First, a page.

Ford Motor Co. will cut about 3,000 white-collar jobs, including 120 jobs in Canada, as it tries to lower costs and switch from combustion engines to electric vehicles, a spokesperson confirmed to CBC News.
Executives at the Dearborn, Michigan-based automaker announced in a company-wide email Monday that 2,000 full-time salaried workers will be laid off, along with another 1,000 contract workers.
The payroll cuts represent about 6 percent of the 31,000 employees in the U.S. and Canada. Ford’s 56,000 union factory workers are not affected. Some workers will also lose their jobs in India.
Cuts are being made across the company in the US, Canada and India.
The job losses come at a time of unprecedented change in the auto industry, which has powered petroleum-powered vehicles for more than 100 years. Governments around the world are trying to phase out combustion engine cars to mitigate the effects of climate change. Companies like Ford plan to phase out their combustion operations over several years, although they are still raising money to fund electric vehicle development.
Ford has announced that it plans to make half of its global production electric vehicles by 2030.
CEO Bill Ford and CEO Jim Farley said in an email that Ford will offer benefits to employees and significant assistance in finding new jobs.
They wrote that Ford has the opportunity to lead in the new era of connected and electric vehicles.
“Building on that future will require changing and reshaping nearly every aspect of what has been going on for more than a century,” the email said. “That means reallocating resources and dealing with our cost structure, which is uncompetitive with traditional and new businesses.”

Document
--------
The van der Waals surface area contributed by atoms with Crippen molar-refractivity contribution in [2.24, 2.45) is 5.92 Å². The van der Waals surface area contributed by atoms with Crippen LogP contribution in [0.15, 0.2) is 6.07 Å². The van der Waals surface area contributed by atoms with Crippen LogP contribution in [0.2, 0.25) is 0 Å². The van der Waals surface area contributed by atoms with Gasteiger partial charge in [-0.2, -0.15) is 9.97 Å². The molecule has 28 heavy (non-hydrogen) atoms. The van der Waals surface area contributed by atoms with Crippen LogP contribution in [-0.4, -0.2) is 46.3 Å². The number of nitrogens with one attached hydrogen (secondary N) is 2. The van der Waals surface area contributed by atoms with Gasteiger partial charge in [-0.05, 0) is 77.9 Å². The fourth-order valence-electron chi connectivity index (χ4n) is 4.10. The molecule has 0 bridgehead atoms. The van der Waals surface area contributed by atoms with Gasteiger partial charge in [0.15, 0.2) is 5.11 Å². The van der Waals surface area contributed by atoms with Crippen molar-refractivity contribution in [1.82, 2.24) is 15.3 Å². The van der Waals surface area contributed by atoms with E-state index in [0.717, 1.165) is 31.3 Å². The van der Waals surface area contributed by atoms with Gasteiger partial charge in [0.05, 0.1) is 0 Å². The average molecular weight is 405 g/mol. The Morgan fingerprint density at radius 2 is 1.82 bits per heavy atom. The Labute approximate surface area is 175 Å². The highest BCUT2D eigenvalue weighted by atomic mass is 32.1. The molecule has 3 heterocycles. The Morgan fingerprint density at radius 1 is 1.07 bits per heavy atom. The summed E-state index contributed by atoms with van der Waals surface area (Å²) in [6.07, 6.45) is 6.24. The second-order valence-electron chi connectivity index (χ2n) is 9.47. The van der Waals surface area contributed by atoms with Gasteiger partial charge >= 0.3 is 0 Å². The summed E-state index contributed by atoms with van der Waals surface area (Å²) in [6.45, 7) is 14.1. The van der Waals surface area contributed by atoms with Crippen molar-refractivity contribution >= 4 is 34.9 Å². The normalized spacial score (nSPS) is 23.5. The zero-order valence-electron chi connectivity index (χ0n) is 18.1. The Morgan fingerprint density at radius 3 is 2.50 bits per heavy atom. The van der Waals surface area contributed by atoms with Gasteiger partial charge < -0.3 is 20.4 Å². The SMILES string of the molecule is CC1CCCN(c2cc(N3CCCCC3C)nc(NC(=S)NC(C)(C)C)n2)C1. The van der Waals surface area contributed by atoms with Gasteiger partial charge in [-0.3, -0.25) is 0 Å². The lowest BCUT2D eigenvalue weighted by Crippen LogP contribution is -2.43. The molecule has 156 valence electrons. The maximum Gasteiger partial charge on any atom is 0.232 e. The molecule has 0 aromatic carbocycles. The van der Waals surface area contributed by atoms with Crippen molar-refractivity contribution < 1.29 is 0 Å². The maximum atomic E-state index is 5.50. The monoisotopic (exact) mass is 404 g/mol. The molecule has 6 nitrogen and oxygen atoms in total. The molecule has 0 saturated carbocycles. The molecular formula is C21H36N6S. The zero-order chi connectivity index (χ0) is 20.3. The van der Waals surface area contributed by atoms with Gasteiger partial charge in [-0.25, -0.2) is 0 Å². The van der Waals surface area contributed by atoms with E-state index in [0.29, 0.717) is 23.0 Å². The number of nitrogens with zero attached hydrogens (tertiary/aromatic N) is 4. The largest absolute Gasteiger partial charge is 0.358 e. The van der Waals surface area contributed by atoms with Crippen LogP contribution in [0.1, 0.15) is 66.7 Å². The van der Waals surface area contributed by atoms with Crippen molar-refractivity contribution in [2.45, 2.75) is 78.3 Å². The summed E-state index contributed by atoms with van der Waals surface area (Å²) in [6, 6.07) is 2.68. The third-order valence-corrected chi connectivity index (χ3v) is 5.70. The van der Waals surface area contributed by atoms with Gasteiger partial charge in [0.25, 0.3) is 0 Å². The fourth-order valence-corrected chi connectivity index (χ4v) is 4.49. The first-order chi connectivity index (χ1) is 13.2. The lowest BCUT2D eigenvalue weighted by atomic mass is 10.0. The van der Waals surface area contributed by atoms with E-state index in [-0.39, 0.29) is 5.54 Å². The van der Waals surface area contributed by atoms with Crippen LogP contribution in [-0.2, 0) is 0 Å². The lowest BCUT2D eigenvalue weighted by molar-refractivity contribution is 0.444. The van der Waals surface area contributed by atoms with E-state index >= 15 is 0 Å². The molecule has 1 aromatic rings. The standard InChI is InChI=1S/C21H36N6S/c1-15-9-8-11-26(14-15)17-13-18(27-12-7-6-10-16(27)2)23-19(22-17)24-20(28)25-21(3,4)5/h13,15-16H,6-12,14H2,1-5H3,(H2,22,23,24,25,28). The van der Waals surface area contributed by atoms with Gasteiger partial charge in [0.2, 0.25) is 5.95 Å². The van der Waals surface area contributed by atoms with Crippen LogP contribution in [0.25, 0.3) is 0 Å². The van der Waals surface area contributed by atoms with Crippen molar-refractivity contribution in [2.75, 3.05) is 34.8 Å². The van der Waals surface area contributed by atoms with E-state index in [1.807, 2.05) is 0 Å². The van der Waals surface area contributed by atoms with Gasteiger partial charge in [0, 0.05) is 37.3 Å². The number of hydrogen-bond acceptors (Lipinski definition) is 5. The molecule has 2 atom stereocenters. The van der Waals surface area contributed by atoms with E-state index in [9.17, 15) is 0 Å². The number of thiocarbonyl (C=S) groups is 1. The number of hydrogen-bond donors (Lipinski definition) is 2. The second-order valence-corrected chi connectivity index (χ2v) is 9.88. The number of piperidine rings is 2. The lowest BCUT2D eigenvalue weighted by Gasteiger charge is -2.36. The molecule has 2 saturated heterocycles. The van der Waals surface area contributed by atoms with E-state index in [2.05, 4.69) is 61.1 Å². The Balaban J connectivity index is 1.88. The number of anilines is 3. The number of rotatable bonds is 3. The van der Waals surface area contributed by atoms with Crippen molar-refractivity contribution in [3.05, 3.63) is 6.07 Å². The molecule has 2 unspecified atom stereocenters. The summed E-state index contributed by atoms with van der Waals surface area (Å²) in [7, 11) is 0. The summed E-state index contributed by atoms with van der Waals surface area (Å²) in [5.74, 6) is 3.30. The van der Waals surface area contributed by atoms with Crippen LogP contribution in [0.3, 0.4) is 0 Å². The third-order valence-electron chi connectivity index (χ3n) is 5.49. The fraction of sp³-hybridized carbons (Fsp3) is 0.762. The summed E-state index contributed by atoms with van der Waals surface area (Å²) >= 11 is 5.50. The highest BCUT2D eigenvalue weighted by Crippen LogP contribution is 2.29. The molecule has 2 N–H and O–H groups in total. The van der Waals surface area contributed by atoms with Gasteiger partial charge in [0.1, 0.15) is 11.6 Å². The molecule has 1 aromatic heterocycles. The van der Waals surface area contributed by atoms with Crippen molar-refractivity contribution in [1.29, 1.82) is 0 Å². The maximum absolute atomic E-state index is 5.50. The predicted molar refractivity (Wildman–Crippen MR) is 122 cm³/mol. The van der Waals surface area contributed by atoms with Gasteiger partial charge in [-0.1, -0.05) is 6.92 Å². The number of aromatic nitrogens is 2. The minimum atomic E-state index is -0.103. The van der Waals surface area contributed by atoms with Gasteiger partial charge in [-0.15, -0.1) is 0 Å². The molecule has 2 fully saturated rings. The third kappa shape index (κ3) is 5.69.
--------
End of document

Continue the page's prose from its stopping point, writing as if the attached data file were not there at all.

Farley and Ford wrote that they studied each team’s shift work to determine where to make cuts. The company decided that its cost structure was not competitive with General Motors, Stellantis and Tesla. It has previously said it aims to reduce the annual structural costs of internal combustion vehicles by $3 billion.
“We are cutting jobs, as well as reorganizing and streamlining functions across the company,” they wrote in an email.
A spokeswoman said the cuts were made across all areas of the company, including its large workforce of internal combustion engineers.
The company has already restructured in Europe, Asia and India.
Cut costs when switching to electric vehicles
Farley has repeatedly said the company has too many people and needs to cut costs so it can move faster in its transition to electric vehicles.
In the company’s July earnings conference call, Farley said the company was too complex because its costs were not competitive. Also, there are too many workers in some areas.
“We have skills that no longer work,” he said. “We have jobs that need to be changed.”
Farley has said that he has too many versions of internal combustion engines. Farley said there are plans to build more models with the same EV underpinnings, spending capital on customer-impacting areas such as software, digital displays and automated driving systems.
Ford has reorganized itself into three business units, one for electric vehicles, another for commercial vehicles and the last one for internal combustion engine vehicles.